Skunk Anansie - Tim Mohr

Skunk Anansie have recently released their debut album, Paranoid and Sunburnt, and grabbed the support slot for Therapy?'s European tour. Consumable talked to the entire band before their Berlin gig.

The band is composed of a rag-tag bunch of musicians, all drawn from different backgrounds. The four members assign to themselves, variously, affiliation with punk (guitar player Ace), funk (bassist Cass), and rock (drummer Mark). Vocalist Skin holds the mixture together with a big voice reminiscent of the bombastic female vocal chords lodged in Nina Hagen.

Their hard but seamless album was produced by Sylvia Massey (Tool, Prince) and mixed by Andy Wallace (Nirvana, Faith No More). Just what distinguishes Skunk Anansie from other heavy rock bands is difficult to pin down, yet the difference is there.

Skin tries to explain: "We're made up of people who are into rock music, and all different types of music in London. In London everything is very kind of intermingled and integrated and multi-cultural in alot of ways. And we're a good example of that - which makes us different. We're all completely different and look completely different, and there's no pressure to be anything else."

It is no little irony that Skunk Anansie are now playing to audiences as big or bigger than any of the much-hailed British stars like Oasis and Blur, for the band sounds as if they are from another planet: an alternative London in a galaxy where Jane's Addiction is revered above any Britpop act, past or present. Their disregard of current trends makes them sort of anathema in Britain: "In London," Skin says, "we're very unfashionable because we're rock."

Dread-locked bass player Cass points out, "We're not anything to do with the whole Britpop scene. We've got our own little area that we've created, which is just the Skunk, stinky, rank scene, really..."

Skin expands: "I think in England bands seem to place too much importance in the press. A lot of bands, a lot of scenes, seem to be press- lead, which we're not into at all. We don't care if we're fashionable or not. We're not interested in being a factional part of a scene or whatever; we're just interested in being very individual in ourselves but then joining together in a band."

"We're trying to create the scene as opposed to following a scene," says Cass.

In a way, the oddity of their progress can be explained by the ever- growing ranks of fans who follow various hybridizations of metal and funk. And the fact that Skunk Anansie are not comparable to any other current British band turns their glaring incongruity into a glimmering beacon that cannot be mistaken - such uniqueness is difficult to conceal even when seemingly engulfed by a huge, dominant scene like the pop renaissance in Britain.

Skin: "We've not been hyped up because we get alot of bad press along with the good. There's lots of people who hate us as well as people who worship us. We'd only start having problems if we started worrying what the press think."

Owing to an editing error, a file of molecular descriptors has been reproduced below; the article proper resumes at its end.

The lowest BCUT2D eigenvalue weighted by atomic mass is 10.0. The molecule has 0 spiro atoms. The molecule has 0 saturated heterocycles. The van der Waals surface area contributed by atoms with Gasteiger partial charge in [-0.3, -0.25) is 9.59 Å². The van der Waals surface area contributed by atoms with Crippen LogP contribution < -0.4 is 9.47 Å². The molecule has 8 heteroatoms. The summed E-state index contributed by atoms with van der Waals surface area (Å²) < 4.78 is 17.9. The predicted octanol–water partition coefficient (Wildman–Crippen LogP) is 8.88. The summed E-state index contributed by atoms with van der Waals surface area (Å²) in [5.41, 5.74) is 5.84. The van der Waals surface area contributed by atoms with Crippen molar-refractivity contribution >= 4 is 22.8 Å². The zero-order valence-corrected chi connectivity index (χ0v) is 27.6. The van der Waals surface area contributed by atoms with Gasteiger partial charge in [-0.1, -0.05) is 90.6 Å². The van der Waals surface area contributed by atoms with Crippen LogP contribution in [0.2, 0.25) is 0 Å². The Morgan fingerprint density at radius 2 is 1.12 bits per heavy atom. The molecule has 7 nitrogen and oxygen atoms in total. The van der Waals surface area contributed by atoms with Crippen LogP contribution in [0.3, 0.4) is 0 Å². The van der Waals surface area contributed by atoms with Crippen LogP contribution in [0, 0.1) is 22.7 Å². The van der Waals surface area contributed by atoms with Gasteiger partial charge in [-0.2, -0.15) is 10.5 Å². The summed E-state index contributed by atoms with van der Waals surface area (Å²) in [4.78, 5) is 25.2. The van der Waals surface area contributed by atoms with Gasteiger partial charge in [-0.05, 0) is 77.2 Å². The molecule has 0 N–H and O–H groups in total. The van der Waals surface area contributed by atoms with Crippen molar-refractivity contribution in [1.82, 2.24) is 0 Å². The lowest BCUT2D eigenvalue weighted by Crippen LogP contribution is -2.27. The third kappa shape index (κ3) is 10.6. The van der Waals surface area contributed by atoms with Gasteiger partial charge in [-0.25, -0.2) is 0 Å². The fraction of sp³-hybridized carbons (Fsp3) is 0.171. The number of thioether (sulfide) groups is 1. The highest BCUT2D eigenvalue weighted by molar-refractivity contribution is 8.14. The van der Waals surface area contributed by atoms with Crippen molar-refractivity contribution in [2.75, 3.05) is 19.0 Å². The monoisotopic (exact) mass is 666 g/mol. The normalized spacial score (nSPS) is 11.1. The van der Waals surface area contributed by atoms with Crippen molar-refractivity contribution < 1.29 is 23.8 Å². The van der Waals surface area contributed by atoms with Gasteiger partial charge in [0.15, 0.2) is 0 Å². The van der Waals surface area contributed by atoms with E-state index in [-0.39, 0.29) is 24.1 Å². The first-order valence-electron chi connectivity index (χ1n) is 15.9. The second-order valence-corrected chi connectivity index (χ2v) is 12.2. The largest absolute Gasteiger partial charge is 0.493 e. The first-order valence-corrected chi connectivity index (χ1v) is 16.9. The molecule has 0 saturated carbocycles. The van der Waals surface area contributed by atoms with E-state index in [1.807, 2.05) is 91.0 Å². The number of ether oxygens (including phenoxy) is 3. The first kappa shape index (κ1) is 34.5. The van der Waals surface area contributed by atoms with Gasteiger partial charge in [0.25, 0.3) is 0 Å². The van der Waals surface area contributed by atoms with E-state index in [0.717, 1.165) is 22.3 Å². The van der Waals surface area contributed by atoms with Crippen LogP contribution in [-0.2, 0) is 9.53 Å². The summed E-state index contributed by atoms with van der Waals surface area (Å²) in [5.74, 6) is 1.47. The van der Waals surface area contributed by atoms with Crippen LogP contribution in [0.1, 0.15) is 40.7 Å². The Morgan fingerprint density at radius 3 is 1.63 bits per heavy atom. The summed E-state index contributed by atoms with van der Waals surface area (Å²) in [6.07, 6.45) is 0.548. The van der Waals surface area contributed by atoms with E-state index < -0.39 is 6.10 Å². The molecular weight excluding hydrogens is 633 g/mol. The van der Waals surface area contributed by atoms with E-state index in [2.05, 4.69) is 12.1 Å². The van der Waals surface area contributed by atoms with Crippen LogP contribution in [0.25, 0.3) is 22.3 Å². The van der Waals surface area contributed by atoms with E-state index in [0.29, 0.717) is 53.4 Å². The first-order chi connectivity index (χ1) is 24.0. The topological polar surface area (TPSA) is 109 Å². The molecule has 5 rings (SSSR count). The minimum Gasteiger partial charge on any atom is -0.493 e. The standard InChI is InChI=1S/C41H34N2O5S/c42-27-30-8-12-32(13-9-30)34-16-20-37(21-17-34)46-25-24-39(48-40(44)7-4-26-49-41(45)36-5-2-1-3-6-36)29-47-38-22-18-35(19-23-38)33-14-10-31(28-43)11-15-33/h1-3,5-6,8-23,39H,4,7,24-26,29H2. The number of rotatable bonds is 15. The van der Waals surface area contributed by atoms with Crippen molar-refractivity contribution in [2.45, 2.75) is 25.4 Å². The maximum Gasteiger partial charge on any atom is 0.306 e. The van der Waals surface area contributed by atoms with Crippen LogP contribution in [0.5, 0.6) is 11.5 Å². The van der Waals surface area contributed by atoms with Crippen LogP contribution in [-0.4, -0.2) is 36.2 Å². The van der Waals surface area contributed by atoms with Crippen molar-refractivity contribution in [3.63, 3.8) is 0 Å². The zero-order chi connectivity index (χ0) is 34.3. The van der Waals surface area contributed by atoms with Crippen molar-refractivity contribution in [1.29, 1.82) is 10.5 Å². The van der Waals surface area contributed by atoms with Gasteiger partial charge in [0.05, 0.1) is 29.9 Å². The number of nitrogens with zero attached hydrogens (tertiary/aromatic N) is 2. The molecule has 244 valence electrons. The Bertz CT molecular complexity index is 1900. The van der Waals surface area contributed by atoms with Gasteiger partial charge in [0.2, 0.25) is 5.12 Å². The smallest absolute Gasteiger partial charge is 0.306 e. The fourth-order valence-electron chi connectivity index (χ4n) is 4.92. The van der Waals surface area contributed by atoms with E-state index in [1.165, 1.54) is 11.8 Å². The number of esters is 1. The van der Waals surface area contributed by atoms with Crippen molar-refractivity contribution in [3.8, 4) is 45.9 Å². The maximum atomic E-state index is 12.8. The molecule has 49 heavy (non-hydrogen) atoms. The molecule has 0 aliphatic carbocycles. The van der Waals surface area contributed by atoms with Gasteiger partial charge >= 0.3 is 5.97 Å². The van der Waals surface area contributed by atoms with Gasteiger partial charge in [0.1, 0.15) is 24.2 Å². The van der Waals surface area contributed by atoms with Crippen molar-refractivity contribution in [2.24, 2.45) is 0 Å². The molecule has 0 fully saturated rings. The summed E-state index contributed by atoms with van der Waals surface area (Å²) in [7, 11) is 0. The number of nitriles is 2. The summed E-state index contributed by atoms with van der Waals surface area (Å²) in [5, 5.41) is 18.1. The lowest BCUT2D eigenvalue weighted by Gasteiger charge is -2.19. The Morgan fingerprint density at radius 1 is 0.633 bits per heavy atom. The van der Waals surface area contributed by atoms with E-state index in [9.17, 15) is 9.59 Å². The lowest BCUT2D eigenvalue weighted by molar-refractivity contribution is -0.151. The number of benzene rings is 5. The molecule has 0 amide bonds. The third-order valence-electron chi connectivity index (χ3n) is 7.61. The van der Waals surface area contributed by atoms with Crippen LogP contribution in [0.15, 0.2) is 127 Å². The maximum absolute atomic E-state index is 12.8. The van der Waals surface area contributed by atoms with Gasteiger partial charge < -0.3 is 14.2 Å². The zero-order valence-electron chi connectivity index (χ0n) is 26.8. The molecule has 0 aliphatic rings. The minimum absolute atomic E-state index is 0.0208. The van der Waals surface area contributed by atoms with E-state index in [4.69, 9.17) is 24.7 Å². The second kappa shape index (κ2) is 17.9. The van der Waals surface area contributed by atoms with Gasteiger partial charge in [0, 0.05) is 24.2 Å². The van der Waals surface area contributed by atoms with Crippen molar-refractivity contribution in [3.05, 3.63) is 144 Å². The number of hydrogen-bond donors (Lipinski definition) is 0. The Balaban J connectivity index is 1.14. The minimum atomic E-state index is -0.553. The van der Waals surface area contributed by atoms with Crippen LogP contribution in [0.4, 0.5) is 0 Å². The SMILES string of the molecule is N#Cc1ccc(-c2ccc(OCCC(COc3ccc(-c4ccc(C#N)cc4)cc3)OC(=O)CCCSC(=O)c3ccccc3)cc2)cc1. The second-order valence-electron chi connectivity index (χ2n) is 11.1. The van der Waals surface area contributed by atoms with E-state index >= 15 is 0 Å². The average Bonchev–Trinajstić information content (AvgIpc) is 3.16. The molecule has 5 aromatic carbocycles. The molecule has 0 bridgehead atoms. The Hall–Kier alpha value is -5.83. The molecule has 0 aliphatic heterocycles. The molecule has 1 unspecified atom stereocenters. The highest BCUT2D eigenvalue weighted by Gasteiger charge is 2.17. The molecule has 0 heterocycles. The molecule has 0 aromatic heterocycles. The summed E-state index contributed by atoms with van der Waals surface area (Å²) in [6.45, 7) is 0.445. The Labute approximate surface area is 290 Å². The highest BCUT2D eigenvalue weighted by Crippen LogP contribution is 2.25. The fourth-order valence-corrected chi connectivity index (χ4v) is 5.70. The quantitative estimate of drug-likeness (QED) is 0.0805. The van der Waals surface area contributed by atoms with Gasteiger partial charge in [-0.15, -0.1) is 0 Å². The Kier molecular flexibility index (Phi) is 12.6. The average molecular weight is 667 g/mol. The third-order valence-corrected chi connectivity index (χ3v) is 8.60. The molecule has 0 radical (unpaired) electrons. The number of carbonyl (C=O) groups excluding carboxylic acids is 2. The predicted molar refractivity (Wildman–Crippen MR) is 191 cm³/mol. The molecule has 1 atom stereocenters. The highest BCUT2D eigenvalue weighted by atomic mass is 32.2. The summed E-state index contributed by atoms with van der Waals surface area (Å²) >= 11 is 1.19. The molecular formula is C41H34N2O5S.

Furthermore, the fight to get attention in a musically hostile world gives them a motivation that others lack. "The drive comes from wanting to do something that was ourselves," says Skin, "and that we could be really happy for and not have twinges or be uneasy about. We don't have any of that in Skunk Anansie. It's just the four of us going for exactly the same goal with four like minds..."

Cass interrupts to add, "...with completely individual flavors."

The band has certainly gained fans in important places, as heavy rotation on radio and a collaboration with Bjork testifies.

Cass says working with Bjork came about rather serendipitously: "We're labelmates with Bjork - signed to the same independent label in England - and one of the people at the label played her our album. She was just about to release the "Army of Me" single and she stumbled upon the idea of getting us to do a rock version of the song. It was recorded and mixed in something like seven hours. When she heard it she asked us to do 'Top of the Pops' [British TV show] with her, which we all mashed up."

The music that Skunk Anansie spews forth is raucous but disciplined, very hard but smoothed by that funk element. Ace laughingly tries to describe it as "kind of groove rock, punk/funk, agit-pop..."

Skunk Anansie are unlikely to be easily categorized, even alongside other funk-metal bands. For one thing, Skin does not rap; instead singing her charged lyrics with a power and range that escapes the rapped or ranted outpourings of Urban Dance Squad, Body Count, or Rage Against the Machine.

Like Rage, Skunk Anansie is perceived as a politically-oriented band. Skin takes issue with this tag, however, and says, "We're not a political band, really: we're a band with politics in it. The way that we see our lives is political because you can't escape politics. You can't just ignore certain situations.

"It's not like 'Oh, what topic should we write about now.' It's mainly what we saw and it happens to be that topic. It's not an intentional thing." This seems a fair assessment, as the record is deeply personal and only with hindsight can the lyrics be thought of as political.

For Skunk Anansie the outsider position has paid off. Formed in early 94, it took but a year for them to get airplay, a b-side on Bjork's single, and a support slot on a huge tour. The worry must be that, once established, the band will lose that outsider edge and stagnate.

Skin sees that possibility as remote: "We're always looking to the future. We are a modern band - not a retro band. If the scene comes to us we'll run off somewhere else."

Cass adds playfully, but with latent seriousness, "We'll run off somewhere else and see if they can find us again."

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